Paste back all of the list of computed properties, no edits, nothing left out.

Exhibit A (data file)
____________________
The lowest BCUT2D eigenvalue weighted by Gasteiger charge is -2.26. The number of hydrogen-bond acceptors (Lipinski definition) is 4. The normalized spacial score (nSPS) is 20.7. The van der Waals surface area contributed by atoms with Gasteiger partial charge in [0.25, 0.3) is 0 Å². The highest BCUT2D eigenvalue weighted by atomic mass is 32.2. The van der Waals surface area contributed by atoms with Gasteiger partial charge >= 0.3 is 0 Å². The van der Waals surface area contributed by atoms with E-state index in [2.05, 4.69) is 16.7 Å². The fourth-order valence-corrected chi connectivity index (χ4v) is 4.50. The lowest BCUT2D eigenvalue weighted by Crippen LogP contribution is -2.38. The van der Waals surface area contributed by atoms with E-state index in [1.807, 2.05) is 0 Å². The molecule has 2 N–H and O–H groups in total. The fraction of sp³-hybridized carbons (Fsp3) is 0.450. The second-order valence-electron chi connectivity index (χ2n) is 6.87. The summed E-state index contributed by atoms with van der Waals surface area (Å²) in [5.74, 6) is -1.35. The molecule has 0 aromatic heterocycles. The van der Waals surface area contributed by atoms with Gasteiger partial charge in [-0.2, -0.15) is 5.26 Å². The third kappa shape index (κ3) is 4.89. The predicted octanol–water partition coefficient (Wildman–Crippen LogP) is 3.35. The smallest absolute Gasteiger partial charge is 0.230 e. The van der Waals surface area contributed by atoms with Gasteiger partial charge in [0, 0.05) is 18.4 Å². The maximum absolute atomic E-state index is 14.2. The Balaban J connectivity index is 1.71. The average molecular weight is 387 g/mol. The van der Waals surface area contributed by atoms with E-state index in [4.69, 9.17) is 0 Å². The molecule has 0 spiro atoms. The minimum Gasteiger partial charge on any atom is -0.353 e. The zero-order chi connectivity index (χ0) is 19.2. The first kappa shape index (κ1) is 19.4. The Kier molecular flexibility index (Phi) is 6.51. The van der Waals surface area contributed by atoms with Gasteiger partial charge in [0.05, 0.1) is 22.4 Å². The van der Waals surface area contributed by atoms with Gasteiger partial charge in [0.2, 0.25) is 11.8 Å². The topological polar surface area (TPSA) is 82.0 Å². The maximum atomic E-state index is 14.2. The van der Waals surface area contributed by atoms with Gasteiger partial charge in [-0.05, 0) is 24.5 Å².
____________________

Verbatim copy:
The lowest BCUT2D eigenvalue weighted by Gasteiger charge is -2.26. The number of hydrogen-bond acceptors (Lipinski definition) is 4. The normalized spacial score (nSPS) is 20.7. The van der Waals surface area contributed by atoms with Gasteiger partial charge in [0.25, 0.3) is 0 Å². The highest BCUT2D eigenvalue weighted by atomic mass is 32.2. The van der Waals surface area contributed by atoms with Gasteiger partial charge >= 0.3 is 0 Å². The van der Waals surface area contributed by atoms with E-state index in [2.05, 4.69) is 16.7 Å². The fourth-order valence-corrected chi connectivity index (χ4v) is 4.50. The lowest BCUT2D eigenvalue weighted by Crippen LogP contribution is -2.38. The van der Waals surface area contributed by atoms with E-state index in [1.807, 2.05) is 0 Å². The molecule has 2 N–H and O–H groups in total. The fraction of sp³-hybridized carbons (Fsp3) is 0.450. The second-order valence-electron chi connectivity index (χ2n) is 6.87. The summed E-state index contributed by atoms with van der Waals surface area (Å²) in [5.74, 6) is -1.35. The molecule has 0 aromatic heterocycles. The van der Waals surface area contributed by atoms with Gasteiger partial charge in [-0.2, -0.15) is 5.26 Å². The third kappa shape index (κ3) is 4.89. The predicted octanol–water partition coefficient (Wildman–Crippen LogP) is 3.35. The smallest absolute Gasteiger partial charge is 0.230 e. The van der Waals surface area contributed by atoms with Gasteiger partial charge in [0, 0.05) is 18.4 Å². The maximum absolute atomic E-state index is 14.2. The Balaban J connectivity index is 1.71. The average molecular weight is 387 g/mol. The van der Waals surface area contributed by atoms with E-state index in [4.69, 9.17) is 0 Å². The molecule has 0 spiro atoms. The minimum Gasteiger partial charge on any atom is -0.353 e. The zero-order chi connectivity index (χ0) is 19.2. The first kappa shape index (κ1) is 19.4. The Kier molecular flexibility index (Phi) is 6.51. The van der Waals surface area contributed by atoms with Gasteiger partial charge in [0.05, 0.1) is 22.4 Å². The van der Waals surface area contributed by atoms with Gasteiger partial charge in [0.2, 0.25) is 11.8 Å². The topological polar surface area (TPSA) is 82.0 Å². The maximum atomic E-state index is 14.2. The van der Waals surface area contributed by atoms with Gasteiger partial charge in [-0.05, 0) is 24.5 Å².